In late 2008, XXL revealed to the world the names who would make up their 2009 Freshman Class. Alongside the likes of Asher Roth, B.O.B, Ace Hood and Curren$y, two now-familiar rappers were introduced to a mainstream hip-hop audience: Kid Cudi and Wale. The former, hailing from the city of Cleveland, and the latter, a native of Washington, D.C., followed surprisingly similar career paths to score eventual debut albums that were both warmly received on their own, but also pointed to sustained success in the music industry, as both Cudi and Wale have carefully honed their respective sounds and chartered their own distinctive courses through hip-hop music in the years since. As a result, they've both accumulated fan bases that are unfailingly loyal, even in the face of critical bewilderment as time has trudged on into the 2010's.

At the time, both rappers were coming off of mixtapes that propelled them to the front of the underground conversation. In July 2008, Kid Cudi dropped A Kid Named Cudi, releasing the project as a free download. It was a significant move that predates the streaming world we live in now where artists get paid, yet barely anyone buys physical copies of mixtapes anymore, digital or otherwise. However, where money was lost, a career was gained in the end, after Kanye West took notice of the tape and, as their relationship grew from pleasant acquaintances to something resembling a mentor-mentee situation, eventually signed the young emcee to his GOOD Music imprint. He even co-wrote the tracks "Heartless" and "Paranoid," as well as others, for Kanye's 808's and Heartbreak LP. Suffice it to say, the music world was quickly becoming familiar with Cudi's work. His debut album was soon one of the most anticipated commodities the rap game had to offer in 2009.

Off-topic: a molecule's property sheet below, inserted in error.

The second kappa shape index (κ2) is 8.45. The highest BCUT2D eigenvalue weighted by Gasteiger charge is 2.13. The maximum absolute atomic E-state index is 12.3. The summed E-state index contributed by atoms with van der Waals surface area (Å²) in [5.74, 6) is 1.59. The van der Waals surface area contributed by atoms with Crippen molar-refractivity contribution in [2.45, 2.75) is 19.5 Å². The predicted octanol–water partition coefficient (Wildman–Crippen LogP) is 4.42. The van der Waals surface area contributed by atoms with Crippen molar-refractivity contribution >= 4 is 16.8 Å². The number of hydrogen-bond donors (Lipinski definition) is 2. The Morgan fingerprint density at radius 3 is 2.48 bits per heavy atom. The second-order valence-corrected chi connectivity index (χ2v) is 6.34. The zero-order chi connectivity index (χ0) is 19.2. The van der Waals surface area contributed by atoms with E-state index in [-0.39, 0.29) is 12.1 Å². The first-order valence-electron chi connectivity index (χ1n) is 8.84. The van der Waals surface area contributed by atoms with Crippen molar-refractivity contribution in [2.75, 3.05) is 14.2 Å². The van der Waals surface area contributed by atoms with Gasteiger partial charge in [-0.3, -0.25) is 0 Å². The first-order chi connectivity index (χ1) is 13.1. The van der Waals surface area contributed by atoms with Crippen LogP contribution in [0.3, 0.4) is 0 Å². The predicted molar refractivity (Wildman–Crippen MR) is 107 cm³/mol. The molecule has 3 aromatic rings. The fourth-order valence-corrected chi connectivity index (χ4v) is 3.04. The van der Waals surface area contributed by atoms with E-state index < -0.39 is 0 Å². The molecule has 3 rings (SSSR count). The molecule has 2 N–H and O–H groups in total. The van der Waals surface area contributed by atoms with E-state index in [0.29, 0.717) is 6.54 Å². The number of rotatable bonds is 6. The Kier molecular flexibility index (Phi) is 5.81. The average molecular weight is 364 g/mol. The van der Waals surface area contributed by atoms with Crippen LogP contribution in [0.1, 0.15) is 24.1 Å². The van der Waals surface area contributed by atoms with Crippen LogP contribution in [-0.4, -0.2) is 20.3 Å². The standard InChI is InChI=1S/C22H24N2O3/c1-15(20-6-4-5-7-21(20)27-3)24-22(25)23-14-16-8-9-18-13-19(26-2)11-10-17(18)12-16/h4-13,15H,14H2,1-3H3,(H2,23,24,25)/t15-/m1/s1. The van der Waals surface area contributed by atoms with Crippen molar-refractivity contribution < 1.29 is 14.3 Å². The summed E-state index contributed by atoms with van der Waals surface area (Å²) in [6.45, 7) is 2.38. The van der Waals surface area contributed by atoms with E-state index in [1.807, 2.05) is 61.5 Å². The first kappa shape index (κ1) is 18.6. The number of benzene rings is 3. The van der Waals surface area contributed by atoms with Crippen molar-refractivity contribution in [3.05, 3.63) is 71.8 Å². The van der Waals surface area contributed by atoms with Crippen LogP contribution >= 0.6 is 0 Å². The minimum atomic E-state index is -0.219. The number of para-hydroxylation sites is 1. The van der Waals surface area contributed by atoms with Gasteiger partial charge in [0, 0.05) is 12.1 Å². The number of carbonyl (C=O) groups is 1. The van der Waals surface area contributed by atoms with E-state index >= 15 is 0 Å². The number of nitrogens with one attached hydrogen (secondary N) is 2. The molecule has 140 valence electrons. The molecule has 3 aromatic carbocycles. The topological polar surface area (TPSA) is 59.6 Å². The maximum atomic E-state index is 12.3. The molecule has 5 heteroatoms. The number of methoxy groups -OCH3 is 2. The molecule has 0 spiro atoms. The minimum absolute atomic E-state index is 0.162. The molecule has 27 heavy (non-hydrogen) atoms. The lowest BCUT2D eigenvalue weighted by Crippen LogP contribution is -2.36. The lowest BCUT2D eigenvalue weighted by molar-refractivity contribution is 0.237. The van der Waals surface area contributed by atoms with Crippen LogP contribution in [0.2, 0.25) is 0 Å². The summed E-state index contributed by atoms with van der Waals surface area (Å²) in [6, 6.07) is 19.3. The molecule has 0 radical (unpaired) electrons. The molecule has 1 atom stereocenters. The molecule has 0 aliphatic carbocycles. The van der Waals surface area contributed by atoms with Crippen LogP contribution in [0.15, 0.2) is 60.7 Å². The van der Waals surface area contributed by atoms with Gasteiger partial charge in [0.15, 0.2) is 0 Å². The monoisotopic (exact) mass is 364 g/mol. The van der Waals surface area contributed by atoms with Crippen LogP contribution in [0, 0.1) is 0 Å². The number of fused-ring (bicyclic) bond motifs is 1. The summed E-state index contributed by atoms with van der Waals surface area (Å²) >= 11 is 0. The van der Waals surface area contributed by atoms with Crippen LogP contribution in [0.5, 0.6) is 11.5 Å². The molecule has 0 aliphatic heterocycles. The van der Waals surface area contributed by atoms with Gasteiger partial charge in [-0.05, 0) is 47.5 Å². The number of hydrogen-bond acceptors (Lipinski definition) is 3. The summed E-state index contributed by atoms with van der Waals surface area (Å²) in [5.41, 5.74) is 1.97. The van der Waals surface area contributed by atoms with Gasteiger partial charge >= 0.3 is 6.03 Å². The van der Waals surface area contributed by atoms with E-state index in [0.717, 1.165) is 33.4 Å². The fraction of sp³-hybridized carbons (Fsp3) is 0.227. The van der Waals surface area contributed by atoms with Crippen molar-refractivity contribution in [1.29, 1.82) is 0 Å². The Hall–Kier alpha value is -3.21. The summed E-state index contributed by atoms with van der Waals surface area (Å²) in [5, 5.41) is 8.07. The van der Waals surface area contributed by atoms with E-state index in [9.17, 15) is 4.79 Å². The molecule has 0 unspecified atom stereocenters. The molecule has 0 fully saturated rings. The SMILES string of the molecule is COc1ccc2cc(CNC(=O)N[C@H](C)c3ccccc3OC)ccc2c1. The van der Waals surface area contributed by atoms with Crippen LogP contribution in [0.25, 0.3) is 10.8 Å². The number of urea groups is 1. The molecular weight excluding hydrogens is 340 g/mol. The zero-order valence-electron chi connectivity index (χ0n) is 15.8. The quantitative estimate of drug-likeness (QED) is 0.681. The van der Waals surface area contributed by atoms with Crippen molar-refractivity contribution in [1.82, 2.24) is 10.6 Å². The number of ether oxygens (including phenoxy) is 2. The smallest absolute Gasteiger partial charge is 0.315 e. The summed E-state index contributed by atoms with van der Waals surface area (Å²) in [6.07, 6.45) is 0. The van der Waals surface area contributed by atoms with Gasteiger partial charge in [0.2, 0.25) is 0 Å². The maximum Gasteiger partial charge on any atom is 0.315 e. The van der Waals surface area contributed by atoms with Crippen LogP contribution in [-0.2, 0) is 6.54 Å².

As for Wale, his name had been floating in and out of music industry circles as far back as 2006. His first big slice of exposure to a wider audience was at the 2007 MTV Video Music Awards, where he performed a remix to Justice's "D.A.N.C.E." that was off his mixtape 100 Miles. Then, in 2008, Wale gifted hip-hop heads with the Seinfeld-inspired Mixtape About Nothing, which linked the TV show's honest dialogue to his similarly filter-free lyrical style. His follow-up, 2009's Back To The Feature, made even more industry pundits take notice of a man who poised to assume the role of a hip-hop leading man. The project, whose title played on the fact that Wale was mostly known to mainstream audiences for his feature work at the time, foreshadowed his hunger to take that next step, along with Cudi, out of the dusty confines of the cult scene he operated in and make his first move towards stardom. 

Released two months apart, Cudi's Man On The Moon: The End Of Day officially made its way to the music marketplace on September 15th, 2009, while Wale's Attention Deficit bowed on November 10th. The DMV native's LP was distributed with the help of Interscope Records, a name that has had many storied acts from the pantheon of hip-hop associated with it over the years. Cudi found himself sandwiched between two highly-regarded Kanye West releases on GOOD Music, positioning himself as a rapper who was after some long-form artistic integrity, rather than being focused on chasing that hit radio single (which he ended up getting anyways, once Crookers remixed "Day 'n' Night"). Both albums achieved both commercial and critical success, but which one will win this battle of the debut albums? Let's get into it!